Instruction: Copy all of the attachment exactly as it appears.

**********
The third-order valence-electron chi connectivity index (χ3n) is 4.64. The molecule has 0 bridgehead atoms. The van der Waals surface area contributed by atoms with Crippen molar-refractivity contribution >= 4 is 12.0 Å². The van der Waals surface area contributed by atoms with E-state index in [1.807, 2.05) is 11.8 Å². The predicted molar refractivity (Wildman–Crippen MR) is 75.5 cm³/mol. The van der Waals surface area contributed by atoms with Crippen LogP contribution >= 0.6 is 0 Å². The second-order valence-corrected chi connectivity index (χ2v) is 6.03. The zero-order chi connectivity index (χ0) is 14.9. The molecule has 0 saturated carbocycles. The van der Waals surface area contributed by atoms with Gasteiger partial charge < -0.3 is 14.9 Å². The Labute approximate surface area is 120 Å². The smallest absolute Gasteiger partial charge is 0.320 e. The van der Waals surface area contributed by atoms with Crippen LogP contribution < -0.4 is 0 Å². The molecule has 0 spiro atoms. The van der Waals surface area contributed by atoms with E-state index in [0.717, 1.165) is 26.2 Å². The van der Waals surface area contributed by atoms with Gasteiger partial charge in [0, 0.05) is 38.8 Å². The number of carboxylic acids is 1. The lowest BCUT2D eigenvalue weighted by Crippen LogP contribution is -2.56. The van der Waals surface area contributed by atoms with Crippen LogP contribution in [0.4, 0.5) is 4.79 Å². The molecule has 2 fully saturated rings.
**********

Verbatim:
The third-order valence-electron chi connectivity index (χ3n) is 4.64. The molecule has 0 bridgehead atoms. The van der Waals surface area contributed by atoms with Crippen molar-refractivity contribution >= 4 is 12.0 Å². The van der Waals surface area contributed by atoms with E-state index in [1.807, 2.05) is 11.8 Å². The predicted molar refractivity (Wildman–Crippen MR) is 75.5 cm³/mol. The van der Waals surface area contributed by atoms with Crippen LogP contribution >= 0.6 is 0 Å². The second-order valence-corrected chi connectivity index (χ2v) is 6.03. The zero-order chi connectivity index (χ0) is 14.9. The molecule has 0 saturated carbocycles. The van der Waals surface area contributed by atoms with Gasteiger partial charge < -0.3 is 14.9 Å². The Labute approximate surface area is 120 Å². The smallest absolute Gasteiger partial charge is 0.320 e. The van der Waals surface area contributed by atoms with Crippen LogP contribution < -0.4 is 0 Å². The molecule has 0 spiro atoms. The van der Waals surface area contributed by atoms with E-state index in [0.717, 1.165) is 26.2 Å². The van der Waals surface area contributed by atoms with Gasteiger partial charge in [0, 0.05) is 38.8 Å². The number of carboxylic acids is 1. The lowest BCUT2D eigenvalue weighted by Crippen LogP contribution is -2.56. The van der Waals surface area contributed by atoms with Crippen LogP contribution in [0.4, 0.5) is 4.79 Å². The molecule has 2 fully saturated rings.